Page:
Capturing in B&W Has its Advantages

A lot of photographers tell me they don't need to shoot in B&W because they'll just convert the images later on in post. And yes, there's nothing wrong with that.

But why not have your cake and eat it too? If you capture in monochrome using RAW+Jpeg, you can reap the advantages of seeing and composing the images in B&W, and still have all of your options open in post. The Jpeg version will be processed in-camera according to your settings, and the RAW will remain untouched until you edit it later on the computer.

Here's an example of this technique using my Fujifilm X100V in film simulation mode.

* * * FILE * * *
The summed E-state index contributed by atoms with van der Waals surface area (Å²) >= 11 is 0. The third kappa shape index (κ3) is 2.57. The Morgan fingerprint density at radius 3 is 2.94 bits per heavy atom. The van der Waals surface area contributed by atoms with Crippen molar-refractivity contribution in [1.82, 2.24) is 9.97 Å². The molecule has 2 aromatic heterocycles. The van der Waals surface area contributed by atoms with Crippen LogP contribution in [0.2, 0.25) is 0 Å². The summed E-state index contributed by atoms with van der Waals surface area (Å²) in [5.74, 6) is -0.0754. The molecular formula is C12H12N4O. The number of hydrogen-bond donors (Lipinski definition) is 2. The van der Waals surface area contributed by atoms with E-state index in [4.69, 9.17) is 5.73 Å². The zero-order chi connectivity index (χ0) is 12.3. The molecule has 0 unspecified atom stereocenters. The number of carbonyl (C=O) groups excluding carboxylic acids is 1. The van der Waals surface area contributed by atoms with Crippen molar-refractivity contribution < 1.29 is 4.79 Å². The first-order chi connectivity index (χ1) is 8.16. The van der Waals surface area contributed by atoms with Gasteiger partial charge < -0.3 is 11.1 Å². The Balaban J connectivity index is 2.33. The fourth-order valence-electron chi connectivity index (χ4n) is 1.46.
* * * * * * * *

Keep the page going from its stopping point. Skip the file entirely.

monochrome-DSCF2261-BW.jpg Film simulation was ACROS + G filter. Further refined in Capture One Pro. Photos by Derrick Story.

color-DSCF2261-BW.jpg RAW file revealed in color.

My goal for the day was to come home a handful of black & white images for my Ultimate B&W Photography Workshop that I'm currently facilitating. Had I been shooting in color, I may not have pressed the shutter button.

The trunk of the car is so ugly in the color shot, I probably would have just let it drive by. But in monochrome, it isn't nearly as distracting. And in fact, I like the B&W image.

If you're goal is to end up with black and white photos, then I recommend capturing that way as well. By doing so, you will be better able to preview the shots and create stronger compositions. Plus, you might not let a car get away that you would have otherwise passed on.

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